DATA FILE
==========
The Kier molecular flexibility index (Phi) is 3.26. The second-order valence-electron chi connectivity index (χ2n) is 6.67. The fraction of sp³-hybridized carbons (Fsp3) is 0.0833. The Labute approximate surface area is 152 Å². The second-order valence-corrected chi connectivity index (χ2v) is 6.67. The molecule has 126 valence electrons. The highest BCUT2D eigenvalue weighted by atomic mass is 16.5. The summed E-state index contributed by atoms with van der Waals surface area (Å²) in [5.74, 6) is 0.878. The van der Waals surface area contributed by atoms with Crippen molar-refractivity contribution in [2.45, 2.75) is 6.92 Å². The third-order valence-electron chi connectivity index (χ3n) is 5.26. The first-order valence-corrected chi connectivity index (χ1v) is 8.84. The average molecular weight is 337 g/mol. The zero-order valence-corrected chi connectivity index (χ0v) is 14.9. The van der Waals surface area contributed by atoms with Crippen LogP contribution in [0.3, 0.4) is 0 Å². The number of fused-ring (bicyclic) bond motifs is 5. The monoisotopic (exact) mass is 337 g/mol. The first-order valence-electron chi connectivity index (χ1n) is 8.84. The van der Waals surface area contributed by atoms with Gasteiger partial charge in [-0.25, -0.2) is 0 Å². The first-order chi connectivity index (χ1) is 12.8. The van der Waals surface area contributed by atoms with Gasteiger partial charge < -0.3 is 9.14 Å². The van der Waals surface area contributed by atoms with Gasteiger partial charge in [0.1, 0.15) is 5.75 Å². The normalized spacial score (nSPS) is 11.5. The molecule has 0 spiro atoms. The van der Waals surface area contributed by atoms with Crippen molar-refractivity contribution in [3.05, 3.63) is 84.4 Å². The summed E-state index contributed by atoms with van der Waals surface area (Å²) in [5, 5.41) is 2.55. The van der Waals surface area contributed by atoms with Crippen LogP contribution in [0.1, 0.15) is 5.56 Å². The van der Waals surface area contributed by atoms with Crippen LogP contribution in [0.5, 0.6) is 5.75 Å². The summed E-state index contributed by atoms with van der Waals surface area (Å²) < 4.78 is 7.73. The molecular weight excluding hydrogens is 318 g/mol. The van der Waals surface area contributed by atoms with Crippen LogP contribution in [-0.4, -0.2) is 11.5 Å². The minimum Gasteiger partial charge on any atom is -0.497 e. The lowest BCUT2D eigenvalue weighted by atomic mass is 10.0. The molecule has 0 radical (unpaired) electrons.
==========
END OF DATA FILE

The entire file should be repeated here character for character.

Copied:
The Kier molecular flexibility index (Phi) is 3.26. The second-order valence-electron chi connectivity index (χ2n) is 6.67. The fraction of sp³-hybridized carbons (Fsp3) is 0.0833. The Labute approximate surface area is 152 Å². The second-order valence-corrected chi connectivity index (χ2v) is 6.67. The molecule has 126 valence electrons. The highest BCUT2D eigenvalue weighted by atomic mass is 16.5. The summed E-state index contributed by atoms with van der Waals surface area (Å²) in [5.74, 6) is 0.878. The van der Waals surface area contributed by atoms with Crippen molar-refractivity contribution in [2.45, 2.75) is 6.92 Å². The third-order valence-electron chi connectivity index (χ3n) is 5.26. The first-order valence-corrected chi connectivity index (χ1v) is 8.84. The average molecular weight is 337 g/mol. The zero-order valence-corrected chi connectivity index (χ0v) is 14.9. The van der Waals surface area contributed by atoms with Crippen LogP contribution in [0.3, 0.4) is 0 Å². The number of fused-ring (bicyclic) bond motifs is 5. The monoisotopic (exact) mass is 337 g/mol. The first-order valence-electron chi connectivity index (χ1n) is 8.84. The van der Waals surface area contributed by atoms with Gasteiger partial charge in [-0.25, -0.2) is 0 Å². The first-order chi connectivity index (χ1) is 12.8. The van der Waals surface area contributed by atoms with Gasteiger partial charge < -0.3 is 9.14 Å². The van der Waals surface area contributed by atoms with Gasteiger partial charge in [0.1, 0.15) is 5.75 Å². The normalized spacial score (nSPS) is 11.5. The molecule has 0 spiro atoms. The van der Waals surface area contributed by atoms with Crippen molar-refractivity contribution in [3.05, 3.63) is 84.4 Å². The summed E-state index contributed by atoms with van der Waals surface area (Å²) in [5, 5.41) is 2.55. The van der Waals surface area contributed by atoms with Crippen LogP contribution in [0.1, 0.15) is 5.56 Å². The van der Waals surface area contributed by atoms with Crippen LogP contribution in [0.5, 0.6) is 5.75 Å². The summed E-state index contributed by atoms with van der Waals surface area (Å²) < 4.78 is 7.73. The molecular weight excluding hydrogens is 318 g/mol. The van der Waals surface area contributed by atoms with Crippen LogP contribution in [-0.4, -0.2) is 11.5 Å². The minimum Gasteiger partial charge on any atom is -0.497 e. The lowest BCUT2D eigenvalue weighted by atomic mass is 10.0. The molecule has 0 radical (unpaired) electrons.